Dad and I were standing, getting ready to leave when Al said to me, "I'll bet he (Dad) spoils your kids rotten." Maybe I should have just said, "Sure does!" but I didn't. I told the truth. "I never had any kids. It just didn't happen for me." This father, grandfather and great-grandfather looked frustrated for a second, as if he didn't know what to say, then said, "He spoils your brother's kids though, doesn't he?" The truthful answer is "No, he's not that kind of grandpa." But I had blown his mind enough. "Yeah," I said and quickly asked about his own grandkids.

Al was just being nice, assuming the daughter in the good-girl outfit was a mom and that her father was a typical grandfather. Everybody has children, don't they? No. We know they don't, but it always seems to be a surprise when someone says, "No, I don't have any kids."

Al didn't ask why and it was the wrong place to go into the details, but I felt almost like I was being rude to not go along with the program. Know what I mean? Has this happened to you? Please share.

Wednesday, March 5, 2014

Career idea: baby cuddler

A Facebook friend recently announced that she had volunteered to be a "baby cuddler" at a daycare center. For a few hours a week, she holds, rocks and talks to babies. What a great idea. It helps the busy staff people who don't have time to just cuddle, and it gives my friend a chance to enjoy babies long after hers are grown.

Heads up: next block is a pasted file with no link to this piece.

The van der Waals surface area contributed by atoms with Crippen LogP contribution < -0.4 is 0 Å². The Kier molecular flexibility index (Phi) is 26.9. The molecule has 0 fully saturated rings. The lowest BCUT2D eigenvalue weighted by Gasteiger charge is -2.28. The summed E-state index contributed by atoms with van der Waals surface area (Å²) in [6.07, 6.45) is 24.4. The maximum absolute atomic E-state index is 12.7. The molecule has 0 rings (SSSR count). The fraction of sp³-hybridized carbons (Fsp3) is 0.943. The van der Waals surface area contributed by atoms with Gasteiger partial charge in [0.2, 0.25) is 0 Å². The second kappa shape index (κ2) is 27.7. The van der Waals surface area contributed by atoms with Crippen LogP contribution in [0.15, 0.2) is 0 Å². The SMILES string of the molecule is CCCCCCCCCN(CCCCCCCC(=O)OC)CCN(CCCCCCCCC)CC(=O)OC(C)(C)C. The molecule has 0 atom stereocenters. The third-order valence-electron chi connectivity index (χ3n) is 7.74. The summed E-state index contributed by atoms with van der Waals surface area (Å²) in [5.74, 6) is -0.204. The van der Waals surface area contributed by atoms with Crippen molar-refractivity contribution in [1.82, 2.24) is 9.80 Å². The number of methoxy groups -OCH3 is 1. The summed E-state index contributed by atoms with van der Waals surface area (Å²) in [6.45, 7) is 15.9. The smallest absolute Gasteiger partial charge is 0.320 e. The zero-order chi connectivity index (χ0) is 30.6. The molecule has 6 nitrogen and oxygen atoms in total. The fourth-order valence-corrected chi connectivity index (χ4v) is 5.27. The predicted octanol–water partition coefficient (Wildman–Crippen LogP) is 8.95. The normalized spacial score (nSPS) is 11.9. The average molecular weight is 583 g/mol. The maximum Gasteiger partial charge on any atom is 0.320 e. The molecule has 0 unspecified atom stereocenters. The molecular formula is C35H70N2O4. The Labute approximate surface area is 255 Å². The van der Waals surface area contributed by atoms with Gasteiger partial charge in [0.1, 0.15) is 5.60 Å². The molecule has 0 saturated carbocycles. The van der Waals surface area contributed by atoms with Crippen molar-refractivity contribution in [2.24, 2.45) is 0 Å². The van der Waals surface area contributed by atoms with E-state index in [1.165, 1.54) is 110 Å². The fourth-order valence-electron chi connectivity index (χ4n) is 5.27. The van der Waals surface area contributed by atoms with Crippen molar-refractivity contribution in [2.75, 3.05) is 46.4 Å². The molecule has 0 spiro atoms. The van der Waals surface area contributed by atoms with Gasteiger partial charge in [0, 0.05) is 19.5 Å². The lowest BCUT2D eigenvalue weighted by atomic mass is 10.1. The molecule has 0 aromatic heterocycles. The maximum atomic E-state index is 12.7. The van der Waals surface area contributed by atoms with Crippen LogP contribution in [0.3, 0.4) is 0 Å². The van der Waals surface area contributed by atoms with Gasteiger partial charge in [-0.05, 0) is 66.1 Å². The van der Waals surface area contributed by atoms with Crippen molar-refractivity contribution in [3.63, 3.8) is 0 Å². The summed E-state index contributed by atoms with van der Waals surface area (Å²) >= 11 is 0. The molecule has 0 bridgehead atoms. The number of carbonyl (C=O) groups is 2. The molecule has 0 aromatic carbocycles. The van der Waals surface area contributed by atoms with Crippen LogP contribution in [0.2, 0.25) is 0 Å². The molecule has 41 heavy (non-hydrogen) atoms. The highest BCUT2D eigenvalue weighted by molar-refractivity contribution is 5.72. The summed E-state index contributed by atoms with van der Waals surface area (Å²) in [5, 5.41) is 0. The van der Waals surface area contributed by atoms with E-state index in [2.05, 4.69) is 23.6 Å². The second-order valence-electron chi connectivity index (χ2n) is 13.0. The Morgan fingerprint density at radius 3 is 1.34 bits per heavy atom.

So many of us never get a chance to hold babies, especially if we've never had any of our own. And they are such fascinating creatures, tiny people just discovering the world. For me, I'm always nervous around babies because I've never been around them much and also because I have always held back when there's a baby in the room. But what if I honestly said I wasn't sure how to do this but I wanted to learn? What if I got my friends and family involved in helping me bond with the babies in their lives? What if I asked them to coach me until I got good at it? What if I became the best "aunt" in the world?

Obviously we can't just grab any old baby. We'd get arrested for kidnapping. But there are ways to help mothers who never seem to have enough hands or enough time to deal with everything.

You might respond that you can't stand to be around babies because it reminds you that you don't have any babies of your own and might never have them. I understand. But you know what? It's okay to cry while you're holding a baby. Let those tears out until you start to see the wonder of what you have in your arms right now at this minute. And then when they get older, talk to them, play with them, teach them. With their parents' permission, of course.

We have can contribute to the world's children, even if we never have any of our own. If you're not ready, I understand. It has taken me a long time to get to this place. But don't give up on having a connection with kids, even if you never give birth.